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How to build a straw bale home


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How to build a straw bale home

  1. 1. How to build a straw bale home <ul><li>While tending the garden. </li></ul>
  2. 2. Building site in February House site in February
  3. 3. House site in May.
  4. 4. Looking west across building site.
  5. 5. They look so fresh
  6. 6. The hole
  7. 7. Compacting complete
  8. 8. The batter boards determine the layout
  9. 9. Orienting the house to the sun is very important.
  10. 10. This part was really pleasant
  11. 11. Marking out the footings.
  12. 12. Building the footing forms was less fun.
  13. 13. Intricate intersections, lots of leveling and bending rebar .
  14. 14. We get the barley straw on the hottest day of the year.
  15. 15. Two trailers and a breakdown
  16. 16. This took the whole day, 500 bales at 38 degrees.
  17. 17. You may think the bales are a little premature.
  18. 18. We have yet to pour the footings, the plastic bottles are to keep the site safe, impaling an eyeball is not in the budget.
  19. 19. Suddenly, the forms are poured and dry, the plastic bottles are still in place to protect us.
  20. 20. We are now ready to put insulation and vapor barrier on the ground.
  21. 21. Viola 2.5 inches of foam.
  22. 22. Now we pour some concrete on the foam.
  23. 23. ICF’s are really popular now, it is a great way to pour foundation walls.
  24. 24. Checking that the top of the foundation wall is level.
  25. 25. As if by magic the foundation walls are in place.
  26. 26. The pony walls will hold up the TJI’s , and that is what holds up the floor.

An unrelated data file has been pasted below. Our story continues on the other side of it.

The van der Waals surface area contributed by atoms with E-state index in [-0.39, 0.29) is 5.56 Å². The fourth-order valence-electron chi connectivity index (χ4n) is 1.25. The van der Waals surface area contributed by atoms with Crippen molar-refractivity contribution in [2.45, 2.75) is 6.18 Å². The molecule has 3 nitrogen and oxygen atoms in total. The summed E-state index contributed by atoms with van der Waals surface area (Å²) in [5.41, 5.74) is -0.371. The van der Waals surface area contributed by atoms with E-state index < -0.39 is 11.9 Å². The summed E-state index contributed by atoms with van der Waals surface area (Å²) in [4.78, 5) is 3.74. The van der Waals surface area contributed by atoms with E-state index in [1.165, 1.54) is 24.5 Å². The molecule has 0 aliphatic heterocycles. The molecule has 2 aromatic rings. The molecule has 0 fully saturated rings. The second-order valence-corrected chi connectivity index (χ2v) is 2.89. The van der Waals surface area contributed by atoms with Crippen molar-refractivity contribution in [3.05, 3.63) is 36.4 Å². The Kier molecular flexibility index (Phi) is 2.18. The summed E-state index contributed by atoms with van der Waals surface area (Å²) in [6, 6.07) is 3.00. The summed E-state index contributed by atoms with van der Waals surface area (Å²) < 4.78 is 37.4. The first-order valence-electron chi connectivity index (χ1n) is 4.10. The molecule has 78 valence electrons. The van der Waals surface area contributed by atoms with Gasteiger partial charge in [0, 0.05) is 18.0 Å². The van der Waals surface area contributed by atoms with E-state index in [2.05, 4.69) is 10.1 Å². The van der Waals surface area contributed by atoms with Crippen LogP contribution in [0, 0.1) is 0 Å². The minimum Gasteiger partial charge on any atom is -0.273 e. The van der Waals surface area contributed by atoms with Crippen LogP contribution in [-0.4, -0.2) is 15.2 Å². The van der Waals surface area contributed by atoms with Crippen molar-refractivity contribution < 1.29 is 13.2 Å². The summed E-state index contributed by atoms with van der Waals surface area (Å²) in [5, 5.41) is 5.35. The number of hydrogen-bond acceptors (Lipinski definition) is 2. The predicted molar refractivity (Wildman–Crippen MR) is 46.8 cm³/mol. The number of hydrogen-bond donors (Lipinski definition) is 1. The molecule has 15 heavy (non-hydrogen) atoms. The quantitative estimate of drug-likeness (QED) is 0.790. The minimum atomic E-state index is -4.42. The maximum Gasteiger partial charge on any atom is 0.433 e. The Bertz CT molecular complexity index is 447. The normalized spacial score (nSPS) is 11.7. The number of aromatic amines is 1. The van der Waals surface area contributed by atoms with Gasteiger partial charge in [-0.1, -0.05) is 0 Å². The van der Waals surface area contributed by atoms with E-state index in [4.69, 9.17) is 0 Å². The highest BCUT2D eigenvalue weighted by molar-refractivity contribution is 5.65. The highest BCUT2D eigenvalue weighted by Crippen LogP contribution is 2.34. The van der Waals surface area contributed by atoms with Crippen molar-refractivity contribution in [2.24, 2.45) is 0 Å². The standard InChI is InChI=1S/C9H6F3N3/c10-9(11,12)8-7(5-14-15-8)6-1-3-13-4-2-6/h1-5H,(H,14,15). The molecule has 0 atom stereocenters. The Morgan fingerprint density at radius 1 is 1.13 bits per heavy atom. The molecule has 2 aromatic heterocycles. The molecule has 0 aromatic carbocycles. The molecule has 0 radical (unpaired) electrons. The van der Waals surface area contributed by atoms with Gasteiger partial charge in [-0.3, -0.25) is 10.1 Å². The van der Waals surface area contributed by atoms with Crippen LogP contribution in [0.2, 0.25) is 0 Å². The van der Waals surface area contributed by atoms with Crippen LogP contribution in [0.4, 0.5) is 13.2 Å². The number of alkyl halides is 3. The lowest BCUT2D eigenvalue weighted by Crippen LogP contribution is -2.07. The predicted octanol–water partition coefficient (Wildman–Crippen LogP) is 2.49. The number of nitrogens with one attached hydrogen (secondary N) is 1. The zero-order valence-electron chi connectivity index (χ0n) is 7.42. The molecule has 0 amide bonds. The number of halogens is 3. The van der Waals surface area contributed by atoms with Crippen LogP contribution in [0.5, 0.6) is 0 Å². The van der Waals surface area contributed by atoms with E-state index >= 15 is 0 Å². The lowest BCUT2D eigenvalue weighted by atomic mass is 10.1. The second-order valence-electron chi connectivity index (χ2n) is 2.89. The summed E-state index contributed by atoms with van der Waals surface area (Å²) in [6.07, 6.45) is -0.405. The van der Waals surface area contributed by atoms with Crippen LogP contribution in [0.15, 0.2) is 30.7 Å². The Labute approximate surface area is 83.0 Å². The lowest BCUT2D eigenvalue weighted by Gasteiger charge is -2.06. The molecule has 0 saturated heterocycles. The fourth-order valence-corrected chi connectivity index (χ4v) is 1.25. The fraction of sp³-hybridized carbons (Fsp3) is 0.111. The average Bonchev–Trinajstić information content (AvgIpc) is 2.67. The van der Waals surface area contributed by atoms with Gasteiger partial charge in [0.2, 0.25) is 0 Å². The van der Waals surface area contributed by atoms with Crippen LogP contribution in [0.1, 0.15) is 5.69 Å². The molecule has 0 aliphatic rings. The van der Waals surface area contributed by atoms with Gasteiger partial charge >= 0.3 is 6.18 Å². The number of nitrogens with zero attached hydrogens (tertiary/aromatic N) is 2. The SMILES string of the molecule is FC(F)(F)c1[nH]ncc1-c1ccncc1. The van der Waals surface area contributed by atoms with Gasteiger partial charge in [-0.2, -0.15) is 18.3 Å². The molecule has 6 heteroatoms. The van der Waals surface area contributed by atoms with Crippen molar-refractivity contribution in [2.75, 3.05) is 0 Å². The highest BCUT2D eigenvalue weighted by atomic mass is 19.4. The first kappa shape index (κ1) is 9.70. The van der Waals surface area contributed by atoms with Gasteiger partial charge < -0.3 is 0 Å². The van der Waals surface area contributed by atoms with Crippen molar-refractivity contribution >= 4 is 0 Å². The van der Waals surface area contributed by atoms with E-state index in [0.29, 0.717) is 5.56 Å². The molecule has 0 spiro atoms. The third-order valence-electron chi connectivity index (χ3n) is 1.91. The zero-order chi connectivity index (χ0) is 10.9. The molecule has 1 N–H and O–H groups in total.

27. 27. The temperature now is around 40 degrees so an umbrella is very helpful.
  28. 28. 5000 screws and no squeaks. If possible everything is on wheels, umbrella, plywood and us.
  29. 29. The river is useful for cooling down.
  30. 30. Some framers help us to stand up the trusses
  31. 31. The roof line is a bit complex .
  32. 32. The framing is complete.
  33. 33. Strapping the roof took way too long.
  34. 34. Shirley backfills, and I stay on the roof for a month.
  35. 35. Some help, and then……….
  36. 36. Skin the roof
  37. 37. It might look like I’m resting, but we stacked ‘em to the rafters.
  38. 38. Finally a roof.
  39. 39. The straw has all been tested with a moisture meter.
  40. 40. This is a big moment, the first bale.
  41. 41. There were many of these moments, measuring and cutting took up to one and a half hours per bale.
  42. 42. Gradually the walls take shape.
  43. 43. The house is held up by post and beams, with many diagonals preventing the whole thing from falling over.
  44. 44. In some places the bales slide right in.
  45. 45. We have four 45 degree angles in this house, it is not recommended but we did it anyway.
  46. 46. The straw part is really coming along.
  47. 47. No straw bale builder can get by without a straw mallet.
  48. 48. The construction site is very unconventional.
  49. 49. We are getting tired of straw now.
  50. 50. From across the river it looks….. Strange.
  51. 51. We surround the house with tarps so work can continue all winter.
  52. 52. Tar paper is placed over all the exposed wood.
  53. 53. Inside, we apply stucco mesh and sew it to the bales.
  54. 54. Once the mesh is done, the second huge jobs begins……….plastering.
  55. 55. Shirley mixed ALL the plaster so as to keep a consistent mix .
  56. 56. As my hat says, I unleashed my creativity and it escaped.
  57. 57. The bales beg to be finished.
  58. 58. Notice the boxes above the windows, these we designed to help light travel up as it comes through the windows.
  59. 59. Me travelling through a window to get onto an icy roof in November.
  60. 60. Our first Christmas at 15 below.
  61. 61. Laying out the interior walls before plastering, it’s too cold to plaster anyway.
  62. 62. A good look at the window detail.
  63. 118. A view from the bluff’s
  64. 119. This photo was taken in the summer 2009 after the windows and plaster were finished.
  65. 120. The End <ul><li>Although lots of finishing is </li></ul><ul><li>yet to be done on the house……. </li></ul>